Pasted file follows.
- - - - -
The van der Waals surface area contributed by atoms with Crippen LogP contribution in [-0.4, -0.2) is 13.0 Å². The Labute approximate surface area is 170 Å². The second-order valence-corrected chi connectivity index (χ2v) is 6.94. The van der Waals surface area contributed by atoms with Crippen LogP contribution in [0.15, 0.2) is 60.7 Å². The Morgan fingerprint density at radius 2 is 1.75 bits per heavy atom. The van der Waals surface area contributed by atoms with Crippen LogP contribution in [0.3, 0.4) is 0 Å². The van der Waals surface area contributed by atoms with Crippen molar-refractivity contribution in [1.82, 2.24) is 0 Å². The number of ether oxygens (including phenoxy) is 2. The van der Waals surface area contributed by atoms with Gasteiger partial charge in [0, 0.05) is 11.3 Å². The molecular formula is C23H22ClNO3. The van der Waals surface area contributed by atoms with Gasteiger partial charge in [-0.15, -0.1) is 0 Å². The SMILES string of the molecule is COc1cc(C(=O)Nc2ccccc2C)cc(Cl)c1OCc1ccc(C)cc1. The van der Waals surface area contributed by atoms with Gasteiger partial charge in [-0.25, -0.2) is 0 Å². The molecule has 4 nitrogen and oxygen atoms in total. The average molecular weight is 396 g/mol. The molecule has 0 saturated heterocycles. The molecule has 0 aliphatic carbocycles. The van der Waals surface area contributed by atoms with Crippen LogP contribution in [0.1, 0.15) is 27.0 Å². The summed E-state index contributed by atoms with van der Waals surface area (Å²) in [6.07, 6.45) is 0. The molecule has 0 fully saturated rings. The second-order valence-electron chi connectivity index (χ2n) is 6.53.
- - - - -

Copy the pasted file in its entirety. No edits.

The van der Waals surface area contributed by atoms with Crippen LogP contribution in [-0.4, -0.2) is 13.0 Å². The Labute approximate surface area is 170 Å². The second-order valence-corrected chi connectivity index (χ2v) is 6.94. The van der Waals surface area contributed by atoms with Crippen LogP contribution in [0.15, 0.2) is 60.7 Å². The Morgan fingerprint density at radius 2 is 1.75 bits per heavy atom. The van der Waals surface area contributed by atoms with Crippen LogP contribution in [0.3, 0.4) is 0 Å². The van der Waals surface area contributed by atoms with Crippen molar-refractivity contribution in [1.82, 2.24) is 0 Å². The number of ether oxygens (including phenoxy) is 2. The van der Waals surface area contributed by atoms with Gasteiger partial charge in [0, 0.05) is 11.3 Å². The molecular formula is C23H22ClNO3. The van der Waals surface area contributed by atoms with Gasteiger partial charge in [-0.15, -0.1) is 0 Å². The SMILES string of the molecule is COc1cc(C(=O)Nc2ccccc2C)cc(Cl)c1OCc1ccc(C)cc1. The van der Waals surface area contributed by atoms with Gasteiger partial charge in [-0.25, -0.2) is 0 Å². The molecule has 4 nitrogen and oxygen atoms in total. The average molecular weight is 396 g/mol. The molecule has 0 saturated heterocycles. The molecule has 0 aliphatic carbocycles. The van der Waals surface area contributed by atoms with Crippen LogP contribution in [0.1, 0.15) is 27.0 Å². The summed E-state index contributed by atoms with van der Waals surface area (Å²) in [6.07, 6.45) is 0. The molecule has 0 fully saturated rings. The second-order valence-electron chi connectivity index (χ2n) is 6.53.